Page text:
nathanr.au
nathanr.au

I think you should read http://www.jwz.org/doc/groupware.html - I didn't understand until I read this why things like accounting software, groupware suites and other corporate software won't just appear out of the open source community. Who wants to go home at night and code tax integration with an accounting package? It amazes me that GNUCash is as good as it is. I'm a programmer, I do some work on open source software in my free time and at work, and you'd need to pay me a fair amount to work on accounting software. It's just not an interesting problem.

erik
erik

Can any of these alternatives import QB files? What about Quicken alternatives too? I use both right now.

josh
josh

Check out xTuple: http://www.xtuple.org Think QuickBooks Enterprise, but with MORE features and ZERO cost - available under and OSS license. It has none of the problems outlined above, except perhaps tax integration.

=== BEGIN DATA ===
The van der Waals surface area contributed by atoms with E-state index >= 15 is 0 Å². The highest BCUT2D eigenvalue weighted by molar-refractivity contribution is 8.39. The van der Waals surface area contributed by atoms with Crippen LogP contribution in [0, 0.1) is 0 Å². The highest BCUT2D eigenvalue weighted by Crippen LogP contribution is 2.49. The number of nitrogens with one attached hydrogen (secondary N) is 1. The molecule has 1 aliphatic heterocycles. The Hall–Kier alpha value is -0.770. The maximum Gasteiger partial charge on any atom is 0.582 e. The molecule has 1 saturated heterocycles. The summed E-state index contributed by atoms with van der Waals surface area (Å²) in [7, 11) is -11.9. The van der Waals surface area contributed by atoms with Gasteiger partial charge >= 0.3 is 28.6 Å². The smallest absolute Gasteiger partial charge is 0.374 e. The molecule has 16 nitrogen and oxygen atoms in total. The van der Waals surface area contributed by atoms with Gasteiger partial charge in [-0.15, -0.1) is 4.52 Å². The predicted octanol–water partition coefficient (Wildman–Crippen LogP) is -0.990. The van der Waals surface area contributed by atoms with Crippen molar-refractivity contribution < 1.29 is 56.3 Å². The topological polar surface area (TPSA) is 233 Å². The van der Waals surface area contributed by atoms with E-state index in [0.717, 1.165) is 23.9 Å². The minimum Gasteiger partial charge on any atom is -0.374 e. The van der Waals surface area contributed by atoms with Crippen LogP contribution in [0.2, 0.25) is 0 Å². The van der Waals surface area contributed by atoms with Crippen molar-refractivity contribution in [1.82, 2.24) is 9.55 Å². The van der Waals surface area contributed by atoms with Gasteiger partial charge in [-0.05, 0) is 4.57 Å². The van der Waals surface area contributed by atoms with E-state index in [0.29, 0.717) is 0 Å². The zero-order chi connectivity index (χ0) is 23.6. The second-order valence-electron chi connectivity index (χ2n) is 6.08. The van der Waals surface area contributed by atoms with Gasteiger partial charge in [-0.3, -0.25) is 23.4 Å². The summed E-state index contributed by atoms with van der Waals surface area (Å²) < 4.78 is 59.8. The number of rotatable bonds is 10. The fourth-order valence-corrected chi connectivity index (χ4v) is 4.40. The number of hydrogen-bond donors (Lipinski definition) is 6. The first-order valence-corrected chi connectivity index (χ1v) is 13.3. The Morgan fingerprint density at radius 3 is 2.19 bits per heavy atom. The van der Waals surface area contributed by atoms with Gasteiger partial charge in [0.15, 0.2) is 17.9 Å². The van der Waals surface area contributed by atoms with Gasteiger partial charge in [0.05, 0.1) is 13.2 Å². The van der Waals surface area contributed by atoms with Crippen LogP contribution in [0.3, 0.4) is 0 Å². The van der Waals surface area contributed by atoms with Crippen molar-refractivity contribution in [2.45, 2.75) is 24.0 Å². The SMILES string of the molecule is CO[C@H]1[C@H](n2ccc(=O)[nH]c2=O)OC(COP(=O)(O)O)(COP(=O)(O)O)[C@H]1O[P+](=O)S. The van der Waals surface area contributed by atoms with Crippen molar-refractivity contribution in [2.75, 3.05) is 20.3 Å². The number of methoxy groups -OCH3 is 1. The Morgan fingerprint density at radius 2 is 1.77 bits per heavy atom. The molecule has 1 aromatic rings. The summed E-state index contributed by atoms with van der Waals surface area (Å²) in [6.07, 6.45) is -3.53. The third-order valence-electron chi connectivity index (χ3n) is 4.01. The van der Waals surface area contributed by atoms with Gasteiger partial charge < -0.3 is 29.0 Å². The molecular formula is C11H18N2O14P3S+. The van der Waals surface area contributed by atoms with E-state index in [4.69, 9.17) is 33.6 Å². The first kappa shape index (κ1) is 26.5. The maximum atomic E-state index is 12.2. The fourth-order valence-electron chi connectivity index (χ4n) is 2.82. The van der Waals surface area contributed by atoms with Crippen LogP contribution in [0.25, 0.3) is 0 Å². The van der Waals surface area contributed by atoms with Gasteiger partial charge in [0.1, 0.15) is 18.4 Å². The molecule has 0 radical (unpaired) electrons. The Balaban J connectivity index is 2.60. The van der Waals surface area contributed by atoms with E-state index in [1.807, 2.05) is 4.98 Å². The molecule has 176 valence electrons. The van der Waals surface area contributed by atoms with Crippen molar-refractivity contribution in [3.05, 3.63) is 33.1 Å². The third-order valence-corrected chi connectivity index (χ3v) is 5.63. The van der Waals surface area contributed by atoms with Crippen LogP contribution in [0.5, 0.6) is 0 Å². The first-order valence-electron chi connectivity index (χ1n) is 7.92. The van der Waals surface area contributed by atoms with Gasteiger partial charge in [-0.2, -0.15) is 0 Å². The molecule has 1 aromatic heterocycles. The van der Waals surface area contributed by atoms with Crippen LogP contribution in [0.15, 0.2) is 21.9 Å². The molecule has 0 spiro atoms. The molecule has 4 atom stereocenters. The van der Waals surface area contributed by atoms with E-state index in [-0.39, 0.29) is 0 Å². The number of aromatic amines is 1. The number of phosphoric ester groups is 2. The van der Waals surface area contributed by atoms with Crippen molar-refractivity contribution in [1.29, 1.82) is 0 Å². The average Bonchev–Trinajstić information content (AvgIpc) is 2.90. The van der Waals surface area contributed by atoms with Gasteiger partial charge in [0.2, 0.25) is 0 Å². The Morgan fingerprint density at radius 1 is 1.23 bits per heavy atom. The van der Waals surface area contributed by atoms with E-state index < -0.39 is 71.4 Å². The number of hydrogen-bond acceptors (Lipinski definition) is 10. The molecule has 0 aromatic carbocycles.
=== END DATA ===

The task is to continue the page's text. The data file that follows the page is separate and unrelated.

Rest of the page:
CharlieSpencer
CharlieSpencer

"With the above four features GnuCash could easily take down Quickbooks as the leading financial software." With the above four features, QUICKBOOKS could easily take down Quickbooks. If you're going to wish to for GnuCash improvements, you might as well wish for Quickbooks improvements too. "And better yet, it would give Linux yet another boost." GnuCash comes in a Windows version, too. If those suggested improvements ever materialize, I'd expect they'd show up across all platforms. In that case, Windows users are more likely to install the Windows version than switch to Linux.

Jaqui
Jaqui

of course, the server GNUCash supports is PostgreSQL but the support is there.

pgit
pgit

I suspect you have a dislike for politics in development... could be wrong. You should indeed look into open source projects, in fact you sound well qualified to start the ball rolling on a FOSS quickbooks killer yourself. I would highly encourage you to consider contacting the folks working on gnucash and similar to get a sense of how the process works. Also, being open source if you identified, for instance, a swath of code that could serve as a core of a new direction (aka project) you would be perfectly free to use it at will, no hassles under the GPL. (though you should get familiar with v3 vs v2... there's good reason Linus Torvalds keeps the Linux kernel under GPL v2) And indeed welcome to TR. Lots of solid, useful info and great help around these part.